A second brain stimulation approach to the treatment of depression harks back to the 1870s when German doctors pioneered the use of various low voltage electrical stimulation therapeutic approaches. Forms of non-convulsive electrical stimulation were somewhat revitalised in the mid-20th century, but again fell from favour as the psychopharmacological revolution in psychiatry got underway.

Over the past 10 years, transcranial direct current stimulation (tDCS) has become the focus of intensive interest and research. This technique involves the stimulation of brain regions with low amplitude (1–2 mA) current passed directly between an anode and cathode placed at relevant points on the scalp. Studies have shown an increase in brain activity under the positive electrode and the opposite under the negative electrode. Early studies indicate that anodal stimulation of the left prefrontal cortex has antidepressant activity, although large multi-site and longer-term studies are clearly required.

Interestingly, the beneficial effects of tDCS may not be limited to mood disorders. Research has consistently shown the capacity of tDCS to temporarily improve cognitive functions, such as specific types of memory. Studies are underway to translate these findings into a therapeutic approach for dis­orders characterised by cognitive dysfunction, such as schizophrenia, Parkinson’s disease and head injury.

A third novel brain stimulation approach is more invasive but still has some potential advantages over traditional ECT. Magnetic seizure therapy (MST), like ECT, involves the deliberate induction of a modified seizure under general anaesthetic. During MST, the seizure is produced by stimulating the brain with a strong magnetic field using a modified rTMS machine (unlike ECT, which uses an electrical current to achieve the same goal).

The potential advantages of magnetic rather than electrical stimulation are significant. When an electrical current is applied to the head, a considerable proportion of the current passes around the head as the resistance of the skull produces widespread and non-focal stimulation. In contrast, a magnetic stimulus passes into the brain without resistance and can be applied much more precisely. This means there is no direct stimulation of deep brain structures involved in memory, and hence there is a more benign side-effect profile for MST – while ECT can induce memory-related side-effects, these don’t seem to occur with MST. Although MST does appear to have anti­depressant effects, studies still need to establish whether these are of the same magnitude to those achieved with ECT.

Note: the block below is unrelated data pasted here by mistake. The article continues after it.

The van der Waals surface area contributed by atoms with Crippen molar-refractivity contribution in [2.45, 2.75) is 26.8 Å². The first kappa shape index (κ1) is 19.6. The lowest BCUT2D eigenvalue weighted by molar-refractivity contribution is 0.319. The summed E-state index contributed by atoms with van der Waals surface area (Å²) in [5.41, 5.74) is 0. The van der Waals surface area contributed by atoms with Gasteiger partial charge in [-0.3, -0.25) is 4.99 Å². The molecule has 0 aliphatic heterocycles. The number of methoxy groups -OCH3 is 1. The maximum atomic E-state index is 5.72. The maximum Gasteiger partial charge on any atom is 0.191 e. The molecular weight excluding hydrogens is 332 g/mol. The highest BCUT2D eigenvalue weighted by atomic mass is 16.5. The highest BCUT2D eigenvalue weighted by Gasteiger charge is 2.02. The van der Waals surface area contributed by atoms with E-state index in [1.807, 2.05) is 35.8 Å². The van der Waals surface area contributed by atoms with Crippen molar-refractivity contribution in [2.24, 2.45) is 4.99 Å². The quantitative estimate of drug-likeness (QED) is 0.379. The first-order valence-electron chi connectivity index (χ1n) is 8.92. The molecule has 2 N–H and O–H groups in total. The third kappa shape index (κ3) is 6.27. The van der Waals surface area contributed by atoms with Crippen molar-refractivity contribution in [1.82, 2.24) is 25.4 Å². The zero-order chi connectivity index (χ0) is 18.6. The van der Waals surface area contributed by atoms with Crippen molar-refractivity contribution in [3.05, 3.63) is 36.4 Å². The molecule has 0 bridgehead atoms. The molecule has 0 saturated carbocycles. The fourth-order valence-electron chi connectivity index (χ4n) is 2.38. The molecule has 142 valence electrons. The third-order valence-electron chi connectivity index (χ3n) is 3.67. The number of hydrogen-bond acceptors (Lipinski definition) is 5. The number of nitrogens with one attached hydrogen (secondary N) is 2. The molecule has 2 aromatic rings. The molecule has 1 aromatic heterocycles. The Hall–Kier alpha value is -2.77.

The most invasive of all forms of novel brain stimulation involve some form of operative procedure to implant stimulating electrodes. During vagal nerve stimulation, a device similar to a pacemaker stimulates electrodes connected to the vagus nerve in the neck. Signals passing back into the brain through the vagal nerve seem to have the capacity to produce some antidepressant effects, although the magnitude of these is quite modest and this has limited clinical uptake.

A second approach, only really explored to a very limited degree so far, involves the stimulation of the brain through arrays of electrodes placed on the brain surface.

Going beyond this, deep brain stimulation (DBS) involves the implantation of stimulating electrodes directly into relevant areas of the brain. DBS approaches have been used for disorders such as Parkinson’s disease, where stimulation of basal ganglia structures can modify movement symptoms.

Studies investigating the use of DBS in depression have targeted several regions identified by brain imaging experiments or used in past psychosurgical approaches to psychiatric disorders. A small but consistent series of studies has supported the therapeutic use of DBS targeted to white matter adjacent to the subgenual anterior cingulate, and other studies are probing the use of DBS applied to the nucleus accumbens or ventral striatum.

Due to their invasive nature, DBS approaches are likely to be restricted to the most severely unwell and non-responsive of patients. One potential advantage is that if patients respond to treatment, the application of DBS is ongoing and relapse rates in follow-up studies to date seem low.